Do you know what shutter speed is? You probably do. Did you wonder what those color lines were on the cover image. Here's some tips and tricks that might come in handy if you're just starting out or, perhaps, if you're more experienced and curious!
You probably know that shutter speed is exactly that. It's the speed at which the shutter of the camera opens and closes. This is typically done (these days) at a fraction of a second. Though photographers have been known to take photos that took hours to make.
We should count our lucky stars. It used to take literally hours to get a properly developed photo regardless of the subject! That's probably why people in older portraits look so miserable. They were sitting (or standing) perfectly still for hours. Sounds awful doesn't it? That's because it was!
Below is an example of one of those modern multi-hour photos. This photo was taken with the shutter open for several hours. Anything that moved, such as an animal or human, doesn't appear because of that long exposure time. However, something that moves more slowly, such as the rotating earth, is shown here because the stars (to our eyes) "moved". The mountains, if you look closely, are in detail because mountains (as I'm sure most people are aware) don't move.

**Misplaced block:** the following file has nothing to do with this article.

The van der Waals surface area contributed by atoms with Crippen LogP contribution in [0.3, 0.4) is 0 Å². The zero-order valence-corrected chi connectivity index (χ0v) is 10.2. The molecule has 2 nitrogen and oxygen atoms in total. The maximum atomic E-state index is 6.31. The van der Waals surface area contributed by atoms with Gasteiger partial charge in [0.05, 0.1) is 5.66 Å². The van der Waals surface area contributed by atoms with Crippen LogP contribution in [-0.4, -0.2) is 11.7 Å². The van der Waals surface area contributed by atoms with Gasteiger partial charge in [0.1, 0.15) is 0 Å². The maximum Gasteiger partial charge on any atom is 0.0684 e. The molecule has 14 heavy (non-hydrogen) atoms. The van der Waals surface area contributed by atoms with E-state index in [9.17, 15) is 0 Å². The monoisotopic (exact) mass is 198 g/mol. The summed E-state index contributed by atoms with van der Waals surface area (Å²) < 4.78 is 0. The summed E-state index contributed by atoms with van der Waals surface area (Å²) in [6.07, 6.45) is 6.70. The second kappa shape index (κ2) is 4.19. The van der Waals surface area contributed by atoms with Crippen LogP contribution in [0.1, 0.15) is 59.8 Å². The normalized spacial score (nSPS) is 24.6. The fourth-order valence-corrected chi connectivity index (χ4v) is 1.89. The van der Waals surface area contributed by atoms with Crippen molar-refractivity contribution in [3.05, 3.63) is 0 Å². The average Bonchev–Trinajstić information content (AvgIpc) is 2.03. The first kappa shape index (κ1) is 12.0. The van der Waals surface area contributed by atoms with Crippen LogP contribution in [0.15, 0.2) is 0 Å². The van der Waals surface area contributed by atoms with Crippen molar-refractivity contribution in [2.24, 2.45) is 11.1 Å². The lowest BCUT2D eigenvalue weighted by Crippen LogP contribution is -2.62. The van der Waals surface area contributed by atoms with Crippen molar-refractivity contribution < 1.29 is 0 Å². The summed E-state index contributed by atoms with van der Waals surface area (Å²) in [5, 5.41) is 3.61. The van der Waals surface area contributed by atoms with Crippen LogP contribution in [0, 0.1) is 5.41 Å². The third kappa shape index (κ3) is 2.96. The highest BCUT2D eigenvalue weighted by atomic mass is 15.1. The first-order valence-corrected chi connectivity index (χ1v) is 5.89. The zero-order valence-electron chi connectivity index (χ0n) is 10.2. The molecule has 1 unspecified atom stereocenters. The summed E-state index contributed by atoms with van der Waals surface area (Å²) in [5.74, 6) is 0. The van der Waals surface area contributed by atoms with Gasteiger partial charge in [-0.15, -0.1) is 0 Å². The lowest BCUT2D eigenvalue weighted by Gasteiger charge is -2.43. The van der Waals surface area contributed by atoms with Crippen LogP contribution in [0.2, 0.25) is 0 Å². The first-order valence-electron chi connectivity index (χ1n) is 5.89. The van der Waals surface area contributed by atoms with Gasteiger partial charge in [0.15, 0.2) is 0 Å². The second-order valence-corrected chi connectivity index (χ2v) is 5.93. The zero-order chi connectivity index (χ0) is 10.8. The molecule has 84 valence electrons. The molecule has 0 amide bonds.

In order to create a photo like this, you need to keep the shutter open for the necessary amount of time. It doesn't have to be open for hours, though. You could have it open for less than a second and still get a blurry image. For example, I took this photo, "Dancing with the Light", with a roughly 1/60 shutter speed at night. That's how I got the beautiful lines you see on the image.
You might be wondering "but how did you get those lines if it was 1/60? Doesn't that usually make fairly still pictures?" That is an excellent question. It worked because it was night. My camera needed more time than usual to collect enough light, but it didn't have that. Instead, I got that beautiful picture.
Slow shutter speed can be quite fun to use and make some beautiful photos. It can also be quite frustrating You should be patient with it (and you) when using it. If you bump it, or it falls, or a person stands still too long, you might ruin the photo. Just remember: you can always do it again. I like to consider every slow action photo an experiment. I have literally no idea what I'm going to get. I'm not freezing a moment like I do with an action shot or a close up photo. I'm taking a photo of time passing. Because of that I have to remind myself that I cannot reliably control how clouds move or how people behave. Be patient with yourself and cut yourself some slack!
Photography doesn't have to be about "that moment." It can be about how time passes. Have any ideas you want to try out? Good luck, and I hope you enjoy the adventure!